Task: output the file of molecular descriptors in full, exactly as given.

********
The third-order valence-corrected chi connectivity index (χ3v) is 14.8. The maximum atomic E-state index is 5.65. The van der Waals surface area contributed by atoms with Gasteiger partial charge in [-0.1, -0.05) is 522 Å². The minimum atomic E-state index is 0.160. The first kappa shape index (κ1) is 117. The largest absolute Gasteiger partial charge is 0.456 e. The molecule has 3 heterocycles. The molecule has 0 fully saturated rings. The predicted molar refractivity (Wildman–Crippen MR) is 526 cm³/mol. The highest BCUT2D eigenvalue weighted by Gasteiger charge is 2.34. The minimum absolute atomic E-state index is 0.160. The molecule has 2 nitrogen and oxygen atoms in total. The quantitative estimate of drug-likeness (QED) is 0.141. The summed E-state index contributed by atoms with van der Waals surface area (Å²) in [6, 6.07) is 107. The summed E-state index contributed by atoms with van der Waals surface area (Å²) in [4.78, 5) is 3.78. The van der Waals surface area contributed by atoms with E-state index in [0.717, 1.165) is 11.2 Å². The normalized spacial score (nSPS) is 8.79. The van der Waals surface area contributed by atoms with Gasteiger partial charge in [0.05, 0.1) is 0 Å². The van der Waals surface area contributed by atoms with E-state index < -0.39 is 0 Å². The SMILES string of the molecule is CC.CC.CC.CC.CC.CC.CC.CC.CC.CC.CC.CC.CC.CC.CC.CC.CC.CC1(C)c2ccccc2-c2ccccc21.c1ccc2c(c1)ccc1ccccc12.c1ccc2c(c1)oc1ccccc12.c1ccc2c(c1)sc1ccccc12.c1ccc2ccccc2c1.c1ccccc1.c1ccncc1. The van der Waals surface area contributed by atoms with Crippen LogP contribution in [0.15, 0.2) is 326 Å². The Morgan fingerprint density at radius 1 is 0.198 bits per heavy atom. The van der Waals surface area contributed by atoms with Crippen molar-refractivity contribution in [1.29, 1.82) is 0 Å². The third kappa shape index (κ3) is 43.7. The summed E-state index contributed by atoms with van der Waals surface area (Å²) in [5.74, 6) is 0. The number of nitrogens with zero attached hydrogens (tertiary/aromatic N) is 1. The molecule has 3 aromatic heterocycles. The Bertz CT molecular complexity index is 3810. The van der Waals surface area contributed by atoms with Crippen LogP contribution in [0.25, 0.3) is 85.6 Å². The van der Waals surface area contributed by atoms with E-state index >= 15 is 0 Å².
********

The third-order valence-corrected chi connectivity index (χ3v) is 14.8. The maximum atomic E-state index is 5.65. The van der Waals surface area contributed by atoms with Gasteiger partial charge in [-0.1, -0.05) is 522 Å². The minimum atomic E-state index is 0.160. The first kappa shape index (κ1) is 117. The largest absolute Gasteiger partial charge is 0.456 e. The molecule has 3 heterocycles. The molecule has 0 fully saturated rings. The predicted molar refractivity (Wildman–Crippen MR) is 526 cm³/mol. The highest BCUT2D eigenvalue weighted by Gasteiger charge is 2.34. The minimum absolute atomic E-state index is 0.160. The molecule has 2 nitrogen and oxygen atoms in total. The quantitative estimate of drug-likeness (QED) is 0.141. The summed E-state index contributed by atoms with van der Waals surface area (Å²) in [6, 6.07) is 107. The summed E-state index contributed by atoms with van der Waals surface area (Å²) in [4.78, 5) is 3.78. The van der Waals surface area contributed by atoms with E-state index in [0.717, 1.165) is 11.2 Å². The normalized spacial score (nSPS) is 8.79. The van der Waals surface area contributed by atoms with Gasteiger partial charge in [0.05, 0.1) is 0 Å². The van der Waals surface area contributed by atoms with E-state index < -0.39 is 0 Å². The SMILES string of the molecule is CC.CC.CC.CC.CC.CC.CC.CC.CC.CC.CC.CC.CC.CC.CC.CC.CC.CC1(C)c2ccccc2-c2ccccc21.c1ccc2c(c1)ccc1ccccc12.c1ccc2c(c1)oc1ccccc12.c1ccc2c(c1)sc1ccccc12.c1ccc2ccccc2c1.c1ccccc1.c1ccncc1. The van der Waals surface area contributed by atoms with Crippen LogP contribution in [0.15, 0.2) is 326 Å². The Morgan fingerprint density at radius 1 is 0.198 bits per heavy atom. The van der Waals surface area contributed by atoms with Crippen molar-refractivity contribution in [1.29, 1.82) is 0 Å². The third kappa shape index (κ3) is 43.7. The summed E-state index contributed by atoms with van der Waals surface area (Å²) in [5.74, 6) is 0. The number of nitrogens with zero attached hydrogens (tertiary/aromatic N) is 1. The molecule has 3 aromatic heterocycles. The Bertz CT molecular complexity index is 3810. The van der Waals surface area contributed by atoms with Crippen LogP contribution in [0.25, 0.3) is 85.6 Å². The van der Waals surface area contributed by atoms with E-state index >= 15 is 0 Å².